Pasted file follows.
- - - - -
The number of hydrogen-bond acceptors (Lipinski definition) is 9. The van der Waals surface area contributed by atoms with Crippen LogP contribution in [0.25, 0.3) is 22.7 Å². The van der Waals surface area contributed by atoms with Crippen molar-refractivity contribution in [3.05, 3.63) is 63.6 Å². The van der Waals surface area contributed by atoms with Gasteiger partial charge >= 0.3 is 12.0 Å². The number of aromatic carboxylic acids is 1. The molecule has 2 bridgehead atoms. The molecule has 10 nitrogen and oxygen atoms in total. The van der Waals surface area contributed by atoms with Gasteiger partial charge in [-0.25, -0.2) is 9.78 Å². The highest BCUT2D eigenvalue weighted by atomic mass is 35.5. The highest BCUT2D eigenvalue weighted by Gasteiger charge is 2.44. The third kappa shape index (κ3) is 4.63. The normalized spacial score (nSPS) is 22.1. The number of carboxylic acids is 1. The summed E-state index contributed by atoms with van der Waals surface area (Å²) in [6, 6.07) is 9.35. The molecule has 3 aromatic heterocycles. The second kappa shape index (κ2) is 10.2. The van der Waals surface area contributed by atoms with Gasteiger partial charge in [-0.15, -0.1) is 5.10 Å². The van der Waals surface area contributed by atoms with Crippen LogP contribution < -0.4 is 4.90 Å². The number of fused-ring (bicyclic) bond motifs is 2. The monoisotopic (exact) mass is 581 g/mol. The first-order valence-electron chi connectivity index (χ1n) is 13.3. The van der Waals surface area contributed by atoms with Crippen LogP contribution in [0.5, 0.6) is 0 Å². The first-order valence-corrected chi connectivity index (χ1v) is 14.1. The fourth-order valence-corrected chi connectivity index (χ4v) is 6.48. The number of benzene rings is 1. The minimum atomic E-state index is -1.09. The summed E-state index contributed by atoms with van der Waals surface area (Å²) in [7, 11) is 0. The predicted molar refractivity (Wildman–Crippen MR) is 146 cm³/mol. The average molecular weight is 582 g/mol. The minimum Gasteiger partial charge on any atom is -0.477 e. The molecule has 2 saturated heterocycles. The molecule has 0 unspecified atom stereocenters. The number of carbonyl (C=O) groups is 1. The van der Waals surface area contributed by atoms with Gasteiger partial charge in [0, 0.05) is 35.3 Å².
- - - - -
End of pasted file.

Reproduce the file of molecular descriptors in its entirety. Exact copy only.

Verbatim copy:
The number of hydrogen-bond acceptors (Lipinski definition) is 9. The van der Waals surface area contributed by atoms with Crippen LogP contribution in [0.25, 0.3) is 22.7 Å². The van der Waals surface area contributed by atoms with Crippen molar-refractivity contribution in [3.05, 3.63) is 63.6 Å². The van der Waals surface area contributed by atoms with Gasteiger partial charge >= 0.3 is 12.0 Å². The number of aromatic carboxylic acids is 1. The molecule has 2 bridgehead atoms. The molecule has 10 nitrogen and oxygen atoms in total. The van der Waals surface area contributed by atoms with Gasteiger partial charge in [-0.25, -0.2) is 9.78 Å². The highest BCUT2D eigenvalue weighted by atomic mass is 35.5. The highest BCUT2D eigenvalue weighted by Gasteiger charge is 2.44. The third kappa shape index (κ3) is 4.63. The normalized spacial score (nSPS) is 22.1. The number of carboxylic acids is 1. The summed E-state index contributed by atoms with van der Waals surface area (Å²) in [6, 6.07) is 9.35. The molecule has 3 aromatic heterocycles. The second kappa shape index (κ2) is 10.2. The van der Waals surface area contributed by atoms with Gasteiger partial charge in [-0.15, -0.1) is 5.10 Å². The van der Waals surface area contributed by atoms with Crippen LogP contribution < -0.4 is 4.90 Å². The number of fused-ring (bicyclic) bond motifs is 2. The monoisotopic (exact) mass is 581 g/mol. The first-order valence-electron chi connectivity index (χ1n) is 13.3. The van der Waals surface area contributed by atoms with Crippen LogP contribution in [0.5, 0.6) is 0 Å². The first-order valence-corrected chi connectivity index (χ1v) is 14.1. The fourth-order valence-corrected chi connectivity index (χ4v) is 6.48. The number of benzene rings is 1. The minimum atomic E-state index is -1.09. The summed E-state index contributed by atoms with van der Waals surface area (Å²) in [7, 11) is 0. The predicted molar refractivity (Wildman–Crippen MR) is 146 cm³/mol. The average molecular weight is 582 g/mol. The minimum Gasteiger partial charge on any atom is -0.477 e. The molecule has 2 saturated heterocycles. The molecule has 0 unspecified atom stereocenters. The number of carbonyl (C=O) groups is 1. The van der Waals surface area contributed by atoms with Gasteiger partial charge in [0, 0.05) is 35.3 Å².